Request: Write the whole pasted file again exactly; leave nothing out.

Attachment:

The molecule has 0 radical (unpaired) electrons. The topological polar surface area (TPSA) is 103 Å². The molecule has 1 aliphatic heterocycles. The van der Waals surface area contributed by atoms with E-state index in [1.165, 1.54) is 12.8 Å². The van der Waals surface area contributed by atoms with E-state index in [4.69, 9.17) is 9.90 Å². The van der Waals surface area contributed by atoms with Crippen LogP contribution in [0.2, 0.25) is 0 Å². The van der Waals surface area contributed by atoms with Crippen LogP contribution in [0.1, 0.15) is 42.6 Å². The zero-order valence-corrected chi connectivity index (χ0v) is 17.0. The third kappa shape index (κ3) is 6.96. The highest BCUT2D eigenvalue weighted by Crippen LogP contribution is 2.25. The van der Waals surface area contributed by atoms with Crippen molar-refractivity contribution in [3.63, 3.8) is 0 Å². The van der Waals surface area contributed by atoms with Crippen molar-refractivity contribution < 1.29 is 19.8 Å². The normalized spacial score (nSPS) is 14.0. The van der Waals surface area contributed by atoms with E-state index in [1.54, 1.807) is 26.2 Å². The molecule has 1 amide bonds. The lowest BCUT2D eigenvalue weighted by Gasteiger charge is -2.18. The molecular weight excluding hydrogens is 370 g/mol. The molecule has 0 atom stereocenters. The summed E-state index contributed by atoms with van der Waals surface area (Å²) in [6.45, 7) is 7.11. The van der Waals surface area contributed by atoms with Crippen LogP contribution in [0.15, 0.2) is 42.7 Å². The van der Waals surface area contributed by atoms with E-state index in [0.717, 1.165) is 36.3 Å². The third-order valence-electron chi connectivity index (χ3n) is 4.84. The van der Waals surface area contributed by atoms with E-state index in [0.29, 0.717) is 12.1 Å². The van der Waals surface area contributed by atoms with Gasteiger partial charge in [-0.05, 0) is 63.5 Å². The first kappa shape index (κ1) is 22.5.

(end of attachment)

The molecule has 0 radical (unpaired) electrons. The topological polar surface area (TPSA) is 103 Å². The molecule has 1 aliphatic heterocycles. The van der Waals surface area contributed by atoms with E-state index in [1.165, 1.54) is 12.8 Å². The van der Waals surface area contributed by atoms with E-state index in [4.69, 9.17) is 9.90 Å². The van der Waals surface area contributed by atoms with Crippen LogP contribution in [0.2, 0.25) is 0 Å². The van der Waals surface area contributed by atoms with Crippen LogP contribution in [0.1, 0.15) is 42.6 Å². The zero-order valence-corrected chi connectivity index (χ0v) is 17.0. The third kappa shape index (κ3) is 6.96. The highest BCUT2D eigenvalue weighted by Crippen LogP contribution is 2.25. The van der Waals surface area contributed by atoms with Crippen molar-refractivity contribution in [3.63, 3.8) is 0 Å². The van der Waals surface area contributed by atoms with Crippen molar-refractivity contribution < 1.29 is 19.8 Å². The normalized spacial score (nSPS) is 14.0. The van der Waals surface area contributed by atoms with E-state index in [1.54, 1.807) is 26.2 Å². The molecule has 1 amide bonds. The lowest BCUT2D eigenvalue weighted by Gasteiger charge is -2.18. The molecular weight excluding hydrogens is 370 g/mol. The molecule has 0 atom stereocenters. The summed E-state index contributed by atoms with van der Waals surface area (Å²) in [6.45, 7) is 7.11. The van der Waals surface area contributed by atoms with Crippen LogP contribution in [0.15, 0.2) is 42.7 Å². The van der Waals surface area contributed by atoms with E-state index in [0.717, 1.165) is 36.3 Å². The third-order valence-electron chi connectivity index (χ3n) is 4.84. The van der Waals surface area contributed by atoms with E-state index in [0.29, 0.717) is 12.1 Å². The van der Waals surface area contributed by atoms with Gasteiger partial charge in [-0.05, 0) is 63.5 Å². The first kappa shape index (κ1) is 22.5.